In his association with another Pastor in Portsmouth, NH who had also left the Church of God in Christ organization, Bishop Newman approached Rev. Carl Robinson a well educated man and his wife Margaret to fill the position as Bishop over the ministry.

The Robinson’s were also a man and woman of integrity and well respected.  They were pioneers in their own right.  They were pastors of a small church in Portsmouth, NH which was also an area where the doctrine of baptism in the Holy Spirit was unheard of.  They along with their three daughters; Karlene, Sarah and Cecelia faced many struggles against the reigning religious spirits over the Northeast.

1964 – However, due to the high demand of his secular employment Bishop Robinson was unable to simultaneously meet the demands of being Bishop over a new and growing work.  The organization was left with a difficult and painful decision and on Jan. 19, 1964 Bishop Robinson was asked to relinquish his position as Bishop over the ministry.

Bishop Newman was then encouraged by the members of the organization to assume the position as Bishop over the organization despite his concerns of a lack of education.  He recognized the will of the Lord and accepted the position as Bishop over New England Pentecostal Ministries in that same year.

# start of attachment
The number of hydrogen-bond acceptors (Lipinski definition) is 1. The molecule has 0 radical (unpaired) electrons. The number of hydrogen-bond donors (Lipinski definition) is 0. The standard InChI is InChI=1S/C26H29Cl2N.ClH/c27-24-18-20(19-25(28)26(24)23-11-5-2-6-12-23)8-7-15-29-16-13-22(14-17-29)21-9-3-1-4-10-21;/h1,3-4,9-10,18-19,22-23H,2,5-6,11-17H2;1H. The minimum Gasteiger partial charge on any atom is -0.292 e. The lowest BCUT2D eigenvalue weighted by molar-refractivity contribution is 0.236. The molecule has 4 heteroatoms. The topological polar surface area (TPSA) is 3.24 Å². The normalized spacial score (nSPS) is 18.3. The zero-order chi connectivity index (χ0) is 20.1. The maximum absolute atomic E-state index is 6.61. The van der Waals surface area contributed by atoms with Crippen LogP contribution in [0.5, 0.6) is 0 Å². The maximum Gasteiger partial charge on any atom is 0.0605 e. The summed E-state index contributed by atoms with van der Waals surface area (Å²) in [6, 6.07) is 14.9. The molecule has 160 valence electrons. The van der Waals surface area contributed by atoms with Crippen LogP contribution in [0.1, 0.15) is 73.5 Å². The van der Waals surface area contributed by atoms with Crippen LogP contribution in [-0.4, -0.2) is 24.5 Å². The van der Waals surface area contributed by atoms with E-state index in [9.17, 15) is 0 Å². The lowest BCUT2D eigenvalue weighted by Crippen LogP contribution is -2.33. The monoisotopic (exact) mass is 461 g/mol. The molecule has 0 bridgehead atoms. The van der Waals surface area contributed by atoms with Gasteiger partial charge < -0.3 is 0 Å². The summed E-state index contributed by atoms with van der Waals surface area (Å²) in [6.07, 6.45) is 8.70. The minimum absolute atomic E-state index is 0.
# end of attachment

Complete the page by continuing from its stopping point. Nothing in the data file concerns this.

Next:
Bishop Newman continued to pastor two churches until Minister Willie Choate came from N. Carolina and became pastor for several years.  He was followed by his father Rev. AY Choate who vowed to stay and pastor the church until the mortgage was paid off. He kept that promise and in 1969, he returned to his Home in North Carolina.

The church continued to flounder as Bishop Newman one again had to pastor two churches. At times it seemed as though the vision had simply been a far fetched dream. Bishop Newman had reached the age that he was no longer able to maintain the strenuous demands of pastoring two churches and was in search of a new pastor. At this point he was on the verge of closing the doors.

God spoke to Bishop Newman’s daughter Ruth and she shared with him that she felt that the Lord was calling she and her husband Stanley to do the work. He expressed his concerns because of their young age; she being 21 and her husband 25 at the time. Little did we know that God had brought two families together, the Choate’s and Newman’s “for such a time as this.”

Rather than close the doors, Bishop Newman agreed to place them over the work temporarily as interim pastors until he could appoint someone else.

1969 – The membership had fallen to (5) members strong and in September of 1969, Pastors Stanley & Ruth Choate were ordained and installed as interim pastors over the NEP Church of God in Christ, Lowell, MA.